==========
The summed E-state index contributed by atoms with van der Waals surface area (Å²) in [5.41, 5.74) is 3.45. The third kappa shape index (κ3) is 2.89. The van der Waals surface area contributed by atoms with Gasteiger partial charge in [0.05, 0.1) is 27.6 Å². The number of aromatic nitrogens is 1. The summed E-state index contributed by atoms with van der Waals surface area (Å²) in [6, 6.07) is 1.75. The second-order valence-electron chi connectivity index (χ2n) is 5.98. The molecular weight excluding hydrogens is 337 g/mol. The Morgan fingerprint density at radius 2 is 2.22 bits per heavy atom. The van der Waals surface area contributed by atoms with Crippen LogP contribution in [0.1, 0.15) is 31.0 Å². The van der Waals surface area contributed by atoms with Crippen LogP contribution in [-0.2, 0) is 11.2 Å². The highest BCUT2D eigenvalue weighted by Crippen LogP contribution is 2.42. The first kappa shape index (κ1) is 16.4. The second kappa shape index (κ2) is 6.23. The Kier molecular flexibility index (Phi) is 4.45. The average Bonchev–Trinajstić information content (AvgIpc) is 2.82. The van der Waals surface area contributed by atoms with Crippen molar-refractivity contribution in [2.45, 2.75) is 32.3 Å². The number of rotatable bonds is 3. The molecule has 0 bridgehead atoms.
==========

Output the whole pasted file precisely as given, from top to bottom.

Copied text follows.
The summed E-state index contributed by atoms with van der Waals surface area (Å²) in [5.41, 5.74) is 3.45. The third kappa shape index (κ3) is 2.89. The van der Waals surface area contributed by atoms with Gasteiger partial charge in [0.05, 0.1) is 27.6 Å². The number of aromatic nitrogens is 1. The summed E-state index contributed by atoms with van der Waals surface area (Å²) in [6, 6.07) is 1.75. The second-order valence-electron chi connectivity index (χ2n) is 5.98. The molecular weight excluding hydrogens is 337 g/mol. The Morgan fingerprint density at radius 2 is 2.22 bits per heavy atom. The van der Waals surface area contributed by atoms with Crippen LogP contribution in [0.1, 0.15) is 31.0 Å². The van der Waals surface area contributed by atoms with Crippen LogP contribution in [-0.2, 0) is 11.2 Å². The highest BCUT2D eigenvalue weighted by Crippen LogP contribution is 2.42. The first kappa shape index (κ1) is 16.4. The second kappa shape index (κ2) is 6.23. The Kier molecular flexibility index (Phi) is 4.45. The average Bonchev–Trinajstić information content (AvgIpc) is 2.82. The van der Waals surface area contributed by atoms with Crippen molar-refractivity contribution in [2.45, 2.75) is 32.3 Å². The number of rotatable bonds is 3. The molecule has 0 bridgehead atoms.